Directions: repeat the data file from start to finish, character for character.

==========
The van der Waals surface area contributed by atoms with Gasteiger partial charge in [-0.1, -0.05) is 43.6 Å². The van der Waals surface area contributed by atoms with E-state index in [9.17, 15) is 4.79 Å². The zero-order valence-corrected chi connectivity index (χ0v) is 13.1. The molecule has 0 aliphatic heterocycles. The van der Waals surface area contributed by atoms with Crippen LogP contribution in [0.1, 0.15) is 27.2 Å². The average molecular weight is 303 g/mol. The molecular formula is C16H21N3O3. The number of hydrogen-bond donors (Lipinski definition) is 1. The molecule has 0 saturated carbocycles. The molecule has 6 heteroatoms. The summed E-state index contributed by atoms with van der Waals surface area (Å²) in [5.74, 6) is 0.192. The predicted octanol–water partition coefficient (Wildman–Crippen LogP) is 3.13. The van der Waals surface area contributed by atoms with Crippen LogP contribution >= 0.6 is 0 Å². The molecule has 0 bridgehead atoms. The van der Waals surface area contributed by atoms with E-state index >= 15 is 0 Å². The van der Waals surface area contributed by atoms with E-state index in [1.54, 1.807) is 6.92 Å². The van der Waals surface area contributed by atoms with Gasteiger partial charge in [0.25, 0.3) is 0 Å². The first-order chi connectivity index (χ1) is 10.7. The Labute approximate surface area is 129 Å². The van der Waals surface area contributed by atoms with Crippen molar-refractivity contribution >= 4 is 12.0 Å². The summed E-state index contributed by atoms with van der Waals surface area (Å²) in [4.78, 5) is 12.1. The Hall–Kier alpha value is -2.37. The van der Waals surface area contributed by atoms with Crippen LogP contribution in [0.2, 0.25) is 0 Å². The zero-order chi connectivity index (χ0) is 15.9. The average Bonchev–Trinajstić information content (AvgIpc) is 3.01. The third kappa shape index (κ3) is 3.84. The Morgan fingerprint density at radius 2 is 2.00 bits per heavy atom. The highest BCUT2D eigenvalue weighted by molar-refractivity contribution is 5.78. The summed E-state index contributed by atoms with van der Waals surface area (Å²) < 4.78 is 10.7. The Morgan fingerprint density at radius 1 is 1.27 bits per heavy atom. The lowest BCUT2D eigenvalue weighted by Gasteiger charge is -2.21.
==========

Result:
The van der Waals surface area contributed by atoms with Gasteiger partial charge in [-0.1, -0.05) is 43.6 Å². The van der Waals surface area contributed by atoms with E-state index in [9.17, 15) is 4.79 Å². The zero-order valence-corrected chi connectivity index (χ0v) is 13.1. The molecule has 0 aliphatic heterocycles. The van der Waals surface area contributed by atoms with Crippen LogP contribution in [0.1, 0.15) is 27.2 Å². The average molecular weight is 303 g/mol. The molecular formula is C16H21N3O3. The number of hydrogen-bond donors (Lipinski definition) is 1. The molecule has 0 saturated carbocycles. The molecule has 6 heteroatoms. The summed E-state index contributed by atoms with van der Waals surface area (Å²) in [5.74, 6) is 0.192. The predicted octanol–water partition coefficient (Wildman–Crippen LogP) is 3.13. The van der Waals surface area contributed by atoms with Crippen LogP contribution >= 0.6 is 0 Å². The molecule has 0 bridgehead atoms. The van der Waals surface area contributed by atoms with E-state index >= 15 is 0 Å². The van der Waals surface area contributed by atoms with E-state index in [1.54, 1.807) is 6.92 Å². The van der Waals surface area contributed by atoms with Gasteiger partial charge in [0.25, 0.3) is 0 Å². The first-order chi connectivity index (χ1) is 10.7. The Labute approximate surface area is 129 Å². The van der Waals surface area contributed by atoms with Crippen molar-refractivity contribution >= 4 is 12.0 Å². The summed E-state index contributed by atoms with van der Waals surface area (Å²) in [4.78, 5) is 12.1. The Hall–Kier alpha value is -2.37. The van der Waals surface area contributed by atoms with Crippen LogP contribution in [0.2, 0.25) is 0 Å². The zero-order chi connectivity index (χ0) is 15.9. The average Bonchev–Trinajstić information content (AvgIpc) is 3.01. The third kappa shape index (κ3) is 3.84. The Morgan fingerprint density at radius 2 is 2.00 bits per heavy atom. The highest BCUT2D eigenvalue weighted by molar-refractivity contribution is 5.78. The summed E-state index contributed by atoms with van der Waals surface area (Å²) < 4.78 is 10.7. The Morgan fingerprint density at radius 1 is 1.27 bits per heavy atom. The lowest BCUT2D eigenvalue weighted by Gasteiger charge is -2.21.